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Fluconazole-Related Hepatotoxicity in Patients With Acquired Immunodeficiency Syndrome

P. Muńoz, MD; S. Moreno, MD; J. Berenguer, MD; J. C. L. Bernaldo de Quirós, MD; E. Bouza, MD, PhD
Arch Intern Med. 1991;151(5):1020-1021. doi:10.1001/archinte.1991.00400050150032.
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To the Editor.—  Fluconazole is a new triazole that has been successfully used in the treatment of candidal and cryptococcal infections in patients with the acquired immunodeficiency syndrome (AIDS) and in other immunosuppressed patients.1,2 In addition to its other advantages, it is considered to be less hepatotoxic than previous imidazole agents.3 In fact, no severe adverse effects have been described in previous reports. We have recently performed an open trial of fluconazole therapy in oropharyngeal candidiasis in 27 immunosuppressed patients. We describe three patients (11%) who developed significant hepatotoxicity related to fluconazole therapy (Table).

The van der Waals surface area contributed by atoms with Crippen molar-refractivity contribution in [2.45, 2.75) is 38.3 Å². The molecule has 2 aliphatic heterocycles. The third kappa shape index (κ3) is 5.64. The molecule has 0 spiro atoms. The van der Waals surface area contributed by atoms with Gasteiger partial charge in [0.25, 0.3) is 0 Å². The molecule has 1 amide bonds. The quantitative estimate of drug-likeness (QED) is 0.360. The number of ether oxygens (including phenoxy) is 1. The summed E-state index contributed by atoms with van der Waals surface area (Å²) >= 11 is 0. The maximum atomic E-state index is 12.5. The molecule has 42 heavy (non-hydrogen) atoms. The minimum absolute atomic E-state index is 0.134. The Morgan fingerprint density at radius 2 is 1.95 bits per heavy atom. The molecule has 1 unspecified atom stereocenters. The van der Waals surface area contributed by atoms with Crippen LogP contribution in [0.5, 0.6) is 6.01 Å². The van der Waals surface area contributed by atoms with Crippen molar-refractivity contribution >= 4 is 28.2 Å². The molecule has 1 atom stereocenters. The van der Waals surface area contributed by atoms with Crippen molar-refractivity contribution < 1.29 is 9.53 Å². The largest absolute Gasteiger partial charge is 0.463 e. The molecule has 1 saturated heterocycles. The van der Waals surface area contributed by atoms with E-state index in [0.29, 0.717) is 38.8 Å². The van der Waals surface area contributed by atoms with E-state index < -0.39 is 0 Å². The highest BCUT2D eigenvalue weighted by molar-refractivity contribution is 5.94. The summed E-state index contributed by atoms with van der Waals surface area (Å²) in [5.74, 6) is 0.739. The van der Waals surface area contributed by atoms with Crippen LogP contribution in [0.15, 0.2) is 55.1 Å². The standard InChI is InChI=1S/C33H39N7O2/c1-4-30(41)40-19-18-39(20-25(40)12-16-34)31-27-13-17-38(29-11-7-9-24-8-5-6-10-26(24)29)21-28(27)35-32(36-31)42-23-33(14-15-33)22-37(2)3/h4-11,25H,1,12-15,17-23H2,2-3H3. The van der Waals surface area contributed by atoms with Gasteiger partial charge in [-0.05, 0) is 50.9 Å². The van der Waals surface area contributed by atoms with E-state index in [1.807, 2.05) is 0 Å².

Report of Cases.—Case 1.—  A 28-year-old man, with a previous diagnosis of AIDS (disseminated tuberculosis, central nervous system toxoplasmosis) was admitted to the hospital with Pneumocystis carinii pneumonia. Treatment with cotrimoxazole was begun. The patient was already receiving isoniazid, rifampin, pyrimethamine, clindamycin, and phenobarbital. On admission, alanine aminotransferase, aspartate aminotransferase, and alkaline


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